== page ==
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In his testimony before the Subcommittee, Peroff said that while he and his family waited to board the plane he gave the tape of the July 10 conversation with Bouchard to Pinol. Peroff identified this recording as No. 5 in the crucial Bouchard series (p. 77). Peroff said he held onto the tapes of the July 6 and July 8 conversations with Bouchard-Nos. 1 and 4 of the series—and later gave them to the Investigations Subcommittee.
Pinol, in his sworn statement to DEA-Customs investigators, denied receiving any tapes July 17 at the airport. Pinol said he was given two tapes by Peroff the entire time Peroff was in Puerto Rico and that these two tapes were given to him prior to July 1, 1973. Pinol said he sent both those tapes to Richard Dos Santos by registered mail.
TIIE EVENTS OF JULY 17 IN NEW YORK
Arriving at the Kennedy Airport in New York, the Peroff family was met by two DEA agents, Richard Dos Santos and Dennis Perry. Peroff said Dos Santos gave him $1,100 in cash, "an amount,” Peroff explained, “far less than what I had spent in performing my assigned duties in this investigation” (p. 77).
When Agent Dos Santos handed Peroff the money at Kennedy Airport—the sum was $1,093.38—it brought the total amount of funds the U.S. Government had spent in 1973 on Peroff to $34,394.68. This figure included expenses for himself and his family and the rewards following the successful completion of the Paris heroin seizure and the Rome counterfeit money capture.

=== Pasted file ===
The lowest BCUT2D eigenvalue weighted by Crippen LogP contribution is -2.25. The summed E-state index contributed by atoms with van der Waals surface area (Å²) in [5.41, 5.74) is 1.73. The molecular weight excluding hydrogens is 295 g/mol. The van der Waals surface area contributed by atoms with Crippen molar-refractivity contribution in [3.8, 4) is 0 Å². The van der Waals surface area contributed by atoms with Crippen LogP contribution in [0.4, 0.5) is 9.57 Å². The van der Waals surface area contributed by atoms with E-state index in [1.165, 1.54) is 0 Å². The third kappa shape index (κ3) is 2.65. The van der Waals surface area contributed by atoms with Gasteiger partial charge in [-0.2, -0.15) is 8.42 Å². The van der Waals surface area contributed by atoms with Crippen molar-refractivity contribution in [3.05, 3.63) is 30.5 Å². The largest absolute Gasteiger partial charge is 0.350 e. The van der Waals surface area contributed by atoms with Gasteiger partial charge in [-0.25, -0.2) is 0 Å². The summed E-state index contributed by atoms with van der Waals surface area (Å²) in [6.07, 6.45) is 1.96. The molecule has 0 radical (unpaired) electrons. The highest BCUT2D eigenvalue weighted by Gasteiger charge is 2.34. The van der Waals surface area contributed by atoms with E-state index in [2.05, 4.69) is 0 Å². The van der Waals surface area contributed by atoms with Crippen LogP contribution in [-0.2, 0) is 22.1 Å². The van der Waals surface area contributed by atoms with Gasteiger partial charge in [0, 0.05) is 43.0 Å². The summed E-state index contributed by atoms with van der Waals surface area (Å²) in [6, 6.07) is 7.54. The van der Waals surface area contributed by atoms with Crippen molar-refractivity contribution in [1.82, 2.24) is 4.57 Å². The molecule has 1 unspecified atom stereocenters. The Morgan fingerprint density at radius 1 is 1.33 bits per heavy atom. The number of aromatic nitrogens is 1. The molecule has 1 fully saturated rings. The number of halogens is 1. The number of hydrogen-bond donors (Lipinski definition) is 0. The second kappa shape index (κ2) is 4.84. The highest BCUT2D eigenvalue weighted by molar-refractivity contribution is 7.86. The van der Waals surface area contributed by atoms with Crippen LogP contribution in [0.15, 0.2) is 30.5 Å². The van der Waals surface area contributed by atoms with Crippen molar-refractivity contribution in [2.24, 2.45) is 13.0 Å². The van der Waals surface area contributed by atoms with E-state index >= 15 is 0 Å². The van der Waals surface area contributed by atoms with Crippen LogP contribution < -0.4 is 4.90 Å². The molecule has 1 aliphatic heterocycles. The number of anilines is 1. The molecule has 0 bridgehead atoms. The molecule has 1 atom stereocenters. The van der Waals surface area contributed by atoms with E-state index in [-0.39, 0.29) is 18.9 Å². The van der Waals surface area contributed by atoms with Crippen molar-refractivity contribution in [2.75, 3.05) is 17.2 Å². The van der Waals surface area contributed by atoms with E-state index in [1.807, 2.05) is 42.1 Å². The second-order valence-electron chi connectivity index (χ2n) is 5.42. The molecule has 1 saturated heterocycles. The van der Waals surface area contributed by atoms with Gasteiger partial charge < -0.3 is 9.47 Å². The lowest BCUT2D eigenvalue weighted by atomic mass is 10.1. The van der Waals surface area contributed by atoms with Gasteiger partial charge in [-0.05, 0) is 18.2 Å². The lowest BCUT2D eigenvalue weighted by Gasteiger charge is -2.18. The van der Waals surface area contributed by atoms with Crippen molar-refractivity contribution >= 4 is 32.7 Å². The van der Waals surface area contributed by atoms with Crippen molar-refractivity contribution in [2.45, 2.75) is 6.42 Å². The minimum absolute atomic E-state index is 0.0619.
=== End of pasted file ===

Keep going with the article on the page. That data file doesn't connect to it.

Peroff, still at the airport, paid Dos Santos the price of his airfare from Puerto Rico to New York. Peroff did not explain why he paid this money, except to say that Group Supervisor John J. O'Neill wanted it that way (p. 77). Staff inquiry indicated that this payment by Peroff to Dos Santos came about because in his heated conversation on the phone with Dos Santos and O'Neill. Peroff said he would bring his family and pay his own way. The DEA men held him to his word.
The money exchange completed, Dos Santos went over to Judy Peroff and said hello. Then, Peroff testified, the two DEA agents walked out of the airport, leaving Peroff and all the family's luggage and Judy Peroff and the five children and the poodle grouped together alone in the terminal. Nothing was said about Conrad Bouchard, about the trip to Costa Rica, about Robert Vesco or Norman LeBlanc or anything else that had seemed so very important just 24 hours before, Peroff testified.
Peroff didn't know what to do. So he went to a pay phone and called Special Watergate Prosecutor Archibald Cox (p. 77).
VIII. O'NEILL, OTHERS RECALL PUERTO Rico PERIOD
AGENTS TESTIFY ON FAMILY ISSUE
Frank Peroff told Senators that John J. O'Neill approved the idea of his bringing his family from San Juan to New York. O'Neill denied it. Richard Dos Santos was questioned on this subject.
Dos Santos said he first learned the Peroff family was coming when Peroff called him from the San Juan airport July 17 (pp. 286, 426, 427). Dos Santos said he told his boss, Group Supervisor O'Neill. O'Neill insisted Peroff not bring his family, Dos Santos said. DEA wanted to have discussions with Peroff about the Bouchard case, Dos Santos said, but the agency did not wish to be responsible for Peroff's family. Dos Santos testified: